In Saxony, Dresden reported heavy snowfall lasting 36 hours on December 6 and 7, corresponding to 50 litres per square-metre, with a decrease intemperatures to minus 7°C. Some thing similar had happened 57 years before, in 1882[14].

Switzerland alsoexperienced a very wet autumn as well, with heavy flooding in late November, and saw last rain on December 11. However, Zürich experienced only some drizzlein early January 1940. (NZZ, 14 January 1940). 

Russian-Finnish battles in December

 War  insidethe arctic circle is a serious matter in terms of weather making, especiallyif the fighting starts at the meteorologically most sensitive time, i.e., from the end of November and  till the end of  December.

Fewweather indications from early December may serve as anillustration (NYT):

Dec. 03: Bad flight weather; Mist and rain on Friday; Snow falling in Helsinki yesterday.

Dec. 04: Blinding snowstorm aids defence; North of Ladoga Lake ice is still thin; Petsamo: bitter cold and  severesnowstorm.

Dec. 05: Snowstorm hinders foe; snow is pileddeep at various sections of the battle line; early setting in of winterconditions; Helsinki feels safer in snow storm; snowstorm slowed down activities on both fronts and air.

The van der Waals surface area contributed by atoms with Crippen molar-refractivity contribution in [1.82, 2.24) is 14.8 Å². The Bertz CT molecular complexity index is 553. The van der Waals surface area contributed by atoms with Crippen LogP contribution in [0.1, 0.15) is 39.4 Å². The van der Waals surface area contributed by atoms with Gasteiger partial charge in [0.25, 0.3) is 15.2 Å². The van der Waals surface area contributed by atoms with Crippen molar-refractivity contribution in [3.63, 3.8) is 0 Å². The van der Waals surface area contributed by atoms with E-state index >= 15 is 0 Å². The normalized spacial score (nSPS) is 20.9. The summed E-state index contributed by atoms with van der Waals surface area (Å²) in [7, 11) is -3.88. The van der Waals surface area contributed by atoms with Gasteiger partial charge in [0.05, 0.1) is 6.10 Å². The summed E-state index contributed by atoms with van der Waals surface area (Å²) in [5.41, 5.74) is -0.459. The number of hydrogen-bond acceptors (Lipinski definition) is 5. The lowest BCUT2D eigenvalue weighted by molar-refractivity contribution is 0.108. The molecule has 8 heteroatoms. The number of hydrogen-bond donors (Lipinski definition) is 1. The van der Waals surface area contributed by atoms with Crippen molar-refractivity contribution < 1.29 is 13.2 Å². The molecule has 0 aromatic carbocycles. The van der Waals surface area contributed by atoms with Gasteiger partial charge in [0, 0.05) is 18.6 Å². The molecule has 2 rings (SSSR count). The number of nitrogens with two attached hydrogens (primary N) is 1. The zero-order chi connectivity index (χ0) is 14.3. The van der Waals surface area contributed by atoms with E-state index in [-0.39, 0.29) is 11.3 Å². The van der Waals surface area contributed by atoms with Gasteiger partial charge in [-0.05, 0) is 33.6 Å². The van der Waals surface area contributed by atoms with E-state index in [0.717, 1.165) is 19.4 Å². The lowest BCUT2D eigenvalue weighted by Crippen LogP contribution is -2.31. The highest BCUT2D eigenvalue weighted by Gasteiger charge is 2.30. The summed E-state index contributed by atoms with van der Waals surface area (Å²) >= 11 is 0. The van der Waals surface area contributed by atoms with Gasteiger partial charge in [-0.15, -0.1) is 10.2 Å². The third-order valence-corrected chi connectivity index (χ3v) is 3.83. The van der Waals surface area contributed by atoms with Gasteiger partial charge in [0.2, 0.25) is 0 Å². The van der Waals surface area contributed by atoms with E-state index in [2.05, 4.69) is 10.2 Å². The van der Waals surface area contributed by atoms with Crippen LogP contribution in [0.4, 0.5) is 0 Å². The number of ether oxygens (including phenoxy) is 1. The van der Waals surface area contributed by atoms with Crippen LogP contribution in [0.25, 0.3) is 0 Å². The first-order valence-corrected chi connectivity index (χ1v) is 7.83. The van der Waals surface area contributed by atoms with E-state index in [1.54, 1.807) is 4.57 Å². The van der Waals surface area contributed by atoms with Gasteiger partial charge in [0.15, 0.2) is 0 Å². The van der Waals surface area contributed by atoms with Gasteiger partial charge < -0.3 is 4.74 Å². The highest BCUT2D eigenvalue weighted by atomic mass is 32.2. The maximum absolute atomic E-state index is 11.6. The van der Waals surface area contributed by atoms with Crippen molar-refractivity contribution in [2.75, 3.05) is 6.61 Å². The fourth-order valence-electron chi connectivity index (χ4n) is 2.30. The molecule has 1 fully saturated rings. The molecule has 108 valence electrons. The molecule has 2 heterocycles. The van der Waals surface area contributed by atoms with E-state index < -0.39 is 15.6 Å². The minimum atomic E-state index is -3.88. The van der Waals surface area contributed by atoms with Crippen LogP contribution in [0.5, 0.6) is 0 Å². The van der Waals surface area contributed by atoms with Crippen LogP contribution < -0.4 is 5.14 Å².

Weather conditions turned worse and worse. The Red Army was completely unprepared for this early winter onslaught by nature and suffered heavy losses in terms of men and material. (A) 

Further details: (A) Russian-Finnish war, 2_41.

 With regard to ‘rain making’, the Russian – Finnish winter war during December 1939 should certainly not be ignored in an overall assessment on the driving ‘hydrodynamic’ forces leading to thesewinter conditions. Shelling and bombing wouldcertainly have contributed to heavy snow and snowstorm conditions, and precipitation that would otherwise have gone down further east somewhere before or behind Moscow.